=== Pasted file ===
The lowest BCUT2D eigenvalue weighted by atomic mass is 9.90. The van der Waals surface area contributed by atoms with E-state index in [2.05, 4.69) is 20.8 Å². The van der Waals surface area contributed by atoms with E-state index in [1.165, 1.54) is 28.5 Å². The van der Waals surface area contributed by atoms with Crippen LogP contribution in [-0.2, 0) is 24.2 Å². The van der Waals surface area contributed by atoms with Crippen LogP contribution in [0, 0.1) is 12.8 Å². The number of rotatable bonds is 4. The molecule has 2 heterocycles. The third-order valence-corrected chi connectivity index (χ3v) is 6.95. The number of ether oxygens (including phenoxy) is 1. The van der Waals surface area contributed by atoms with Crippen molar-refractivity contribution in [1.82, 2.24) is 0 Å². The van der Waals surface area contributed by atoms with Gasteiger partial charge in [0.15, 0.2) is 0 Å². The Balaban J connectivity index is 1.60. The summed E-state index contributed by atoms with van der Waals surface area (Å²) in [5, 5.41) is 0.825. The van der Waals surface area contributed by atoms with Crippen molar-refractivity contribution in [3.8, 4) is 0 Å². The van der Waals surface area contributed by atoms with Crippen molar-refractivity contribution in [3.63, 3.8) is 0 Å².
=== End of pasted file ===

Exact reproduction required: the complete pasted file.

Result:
The lowest BCUT2D eigenvalue weighted by atomic mass is 9.90. The van der Waals surface area contributed by atoms with E-state index in [2.05, 4.69) is 20.8 Å². The van der Waals surface area contributed by atoms with E-state index in [1.165, 1.54) is 28.5 Å². The van der Waals surface area contributed by atoms with Crippen LogP contribution in [-0.2, 0) is 24.2 Å². The van der Waals surface area contributed by atoms with Crippen LogP contribution in [0, 0.1) is 12.8 Å². The number of rotatable bonds is 4. The molecule has 2 heterocycles. The third-order valence-corrected chi connectivity index (χ3v) is 6.95. The number of ether oxygens (including phenoxy) is 1. The van der Waals surface area contributed by atoms with Crippen molar-refractivity contribution in [1.82, 2.24) is 0 Å². The van der Waals surface area contributed by atoms with Gasteiger partial charge in [0.15, 0.2) is 0 Å². The Balaban J connectivity index is 1.60. The summed E-state index contributed by atoms with van der Waals surface area (Å²) in [5, 5.41) is 0.825. The van der Waals surface area contributed by atoms with Crippen molar-refractivity contribution in [3.8, 4) is 0 Å². The van der Waals surface area contributed by atoms with Crippen molar-refractivity contribution in [3.63, 3.8) is 0 Å².